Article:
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Posts by Milhouse

Quote: Originally Posted by ama I use a cast iron for fired or sunny-side up eggs occasionally. Non-stick is defiantly easier and healthier though. As I said, non-stick isn't essential by the strict definition, its just much easier. I would definitely argue against healthier. I bought a nonstick pan, and after a few months, noticed some of the coating was flaking off. I'm hoping that the coating went down the drain while washing the pan. . ....
Quote: Originally Posted by ama For eggs and delicate fish they are pretty useful. Perhaps not essential by the strictest definition, but I'd hate to be without them. I have All-Clad and Le Cruset for my cookware and the same for my bakeware (the sheet pans, loaf pans, etc. are AC and the stone stuff is LC). I learned how to cook eggs and fish in normal pans. I still cook eggs and fish in normal pans. I don't have a single non-stick pan.
Quote: Originally Posted by kwilkinson This is the rennet my pops uses. http://www.cheesemaking.com/store/p/...net-2-oz-.html He says for the casual cheesemaker, it's practically a lifetime supply. Also a good book I picked up a while back that is in communion with this thread is Wild Fermentation. It goes through so much info on preserving/fermented food. Vegetable ferments (kimchi, etc), bean ferments (soy sauce), Dairy and vegan ferments,...
Jams are pretty easy, they are just fruit and sugar. The canning process is what is tedious. . . lots of boiling water, sterilize the jars, pack the jars, lid the jars, process the jars, etc. I had to help do a lot of that as a child. I have horrible memories of making pickled beets. The smell of vinegar and beet was brutal. I can just barely tolerate beets these days. Another thing I've thought about is preserving herbs by making a liqueur or bitters.
Good point about the temptation to eat it before it is ready. A few friends of mine brew beer, and they all tell me that they usually make about twice as much as they think they should, to account for all of the "testing" at various points. Are you using anything special to press the cheese, or just stuff you found around the kitchen? I can use a cast iron pan or something as a weight, and I was thinking of just getting a ring mold or maybe even a cake pan of some...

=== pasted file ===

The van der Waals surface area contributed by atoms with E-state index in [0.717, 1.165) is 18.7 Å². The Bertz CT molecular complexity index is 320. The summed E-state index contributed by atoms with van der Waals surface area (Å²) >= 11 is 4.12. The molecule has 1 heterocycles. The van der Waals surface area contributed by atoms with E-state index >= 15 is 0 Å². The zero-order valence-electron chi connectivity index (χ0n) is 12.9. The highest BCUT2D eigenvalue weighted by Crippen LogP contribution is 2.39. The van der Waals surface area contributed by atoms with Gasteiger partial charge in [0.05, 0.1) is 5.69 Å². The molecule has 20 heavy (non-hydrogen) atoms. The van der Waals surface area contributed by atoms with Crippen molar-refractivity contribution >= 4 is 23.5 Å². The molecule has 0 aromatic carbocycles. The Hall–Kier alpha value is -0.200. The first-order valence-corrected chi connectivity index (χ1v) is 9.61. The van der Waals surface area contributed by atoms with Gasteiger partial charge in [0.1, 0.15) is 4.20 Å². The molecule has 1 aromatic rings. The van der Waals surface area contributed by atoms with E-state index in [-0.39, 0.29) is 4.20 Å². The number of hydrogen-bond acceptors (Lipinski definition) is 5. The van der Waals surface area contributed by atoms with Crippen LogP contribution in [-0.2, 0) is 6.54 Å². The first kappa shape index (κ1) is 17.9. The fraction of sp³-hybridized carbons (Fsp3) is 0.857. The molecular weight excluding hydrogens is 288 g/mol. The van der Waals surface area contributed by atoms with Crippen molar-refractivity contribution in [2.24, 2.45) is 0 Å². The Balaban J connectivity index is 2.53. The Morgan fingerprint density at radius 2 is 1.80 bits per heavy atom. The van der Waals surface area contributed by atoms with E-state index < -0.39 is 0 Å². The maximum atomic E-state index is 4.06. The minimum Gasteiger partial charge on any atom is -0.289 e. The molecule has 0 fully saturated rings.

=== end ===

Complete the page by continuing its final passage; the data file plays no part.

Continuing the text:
Quote: Originally Posted by kwilkinson Millhouse, my pops and I did some cheesemaking before I left home. Started off with the same soft cheeses, but he's gotten into hard, aged cheeses since I'vemoved away. He gets his rennet online, I can ask him for the source if you're really interested. Yeah, maybe this will be what prompts me to actually try it out. How is the cheese turning out? Good results?
Quote: Originally Posted by haganah http://www.nytimes.com/2007/05/09/dining/09mini.html That is an interesting article, but there are some major points I disagree with. When I lived in the mountains, a pressure cooker was mission critical. Otherwise, basic things would take forever to cook. Second, without a bread machine, I can't make bread. I tried twice a weekend, for about 3 or 4 months to bake normal bread, and I could never get...
Quote: Originally Posted by Svenn If you take just a normal tea bag and put some milk in the cup, I can't drink it at all- it's just bland and flat tasting. I think the key is to get really strong, aromatic tea but I'm not sure what that would be. Thai iced milk tea is similar- the red tea they use is so strong it stains your hands for hours, but when cut with milk and sugar it's a real kicker. I agree. I rarely find tea strong...
Quote: Originally Posted by foodguy uhm, at the risk of wearing out my welcome here (and i do hope someone will pm me if this is inappropriate), i just happened to do a piece last week on gifts of kitchen equipment for beginning, moderate and advanced cooks. i intended it as the start of a conversation (argument?), so feel free to ridicule. just nobody make fun of my One Shoe. Good piece. A lot of interesting points. Simple things like the...
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